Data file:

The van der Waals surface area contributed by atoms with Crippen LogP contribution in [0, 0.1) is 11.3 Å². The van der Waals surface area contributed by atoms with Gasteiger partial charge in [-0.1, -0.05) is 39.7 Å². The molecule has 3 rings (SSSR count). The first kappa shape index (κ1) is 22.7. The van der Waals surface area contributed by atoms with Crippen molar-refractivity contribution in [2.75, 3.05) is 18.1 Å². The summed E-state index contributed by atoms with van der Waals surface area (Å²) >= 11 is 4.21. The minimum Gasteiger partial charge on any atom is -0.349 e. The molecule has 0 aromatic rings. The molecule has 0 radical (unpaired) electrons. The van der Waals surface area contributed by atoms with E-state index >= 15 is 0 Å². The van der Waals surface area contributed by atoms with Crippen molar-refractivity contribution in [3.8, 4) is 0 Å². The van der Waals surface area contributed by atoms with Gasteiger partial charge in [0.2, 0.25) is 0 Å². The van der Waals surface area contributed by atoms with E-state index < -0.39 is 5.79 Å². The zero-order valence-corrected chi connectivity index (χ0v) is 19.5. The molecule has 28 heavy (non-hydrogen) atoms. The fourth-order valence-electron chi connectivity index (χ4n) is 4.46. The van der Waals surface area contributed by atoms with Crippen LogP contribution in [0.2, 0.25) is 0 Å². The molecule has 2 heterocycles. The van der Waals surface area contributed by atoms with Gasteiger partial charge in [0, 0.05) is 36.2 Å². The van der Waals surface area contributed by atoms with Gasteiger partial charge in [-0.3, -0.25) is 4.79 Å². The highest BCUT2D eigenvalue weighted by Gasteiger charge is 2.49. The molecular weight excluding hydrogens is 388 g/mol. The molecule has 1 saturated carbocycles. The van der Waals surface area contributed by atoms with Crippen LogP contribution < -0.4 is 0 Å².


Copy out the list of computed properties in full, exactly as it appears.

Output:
The van der Waals surface area contributed by atoms with Crippen LogP contribution in [0, 0.1) is 11.3 Å². The van der Waals surface area contributed by atoms with Gasteiger partial charge in [-0.1, -0.05) is 39.7 Å². The molecule has 3 rings (SSSR count). The first kappa shape index (κ1) is 22.7. The van der Waals surface area contributed by atoms with Crippen molar-refractivity contribution in [2.75, 3.05) is 18.1 Å². The summed E-state index contributed by atoms with van der Waals surface area (Å²) >= 11 is 4.21. The minimum Gasteiger partial charge on any atom is -0.349 e. The molecule has 0 aromatic rings. The molecule has 0 radical (unpaired) electrons. The van der Waals surface area contributed by atoms with E-state index >= 15 is 0 Å². The van der Waals surface area contributed by atoms with Crippen molar-refractivity contribution in [3.8, 4) is 0 Å². The van der Waals surface area contributed by atoms with Gasteiger partial charge in [0.2, 0.25) is 0 Å². The van der Waals surface area contributed by atoms with E-state index < -0.39 is 5.79 Å². The zero-order valence-corrected chi connectivity index (χ0v) is 19.5. The molecule has 28 heavy (non-hydrogen) atoms. The fourth-order valence-electron chi connectivity index (χ4n) is 4.46. The van der Waals surface area contributed by atoms with Crippen LogP contribution in [0.2, 0.25) is 0 Å². The molecule has 2 heterocycles. The van der Waals surface area contributed by atoms with Gasteiger partial charge in [0, 0.05) is 36.2 Å². The van der Waals surface area contributed by atoms with Gasteiger partial charge in [-0.3, -0.25) is 4.79 Å². The highest BCUT2D eigenvalue weighted by Gasteiger charge is 2.49. The molecular weight excluding hydrogens is 388 g/mol. The molecule has 1 saturated carbocycles. The van der Waals surface area contributed by atoms with Crippen LogP contribution < -0.4 is 0 Å².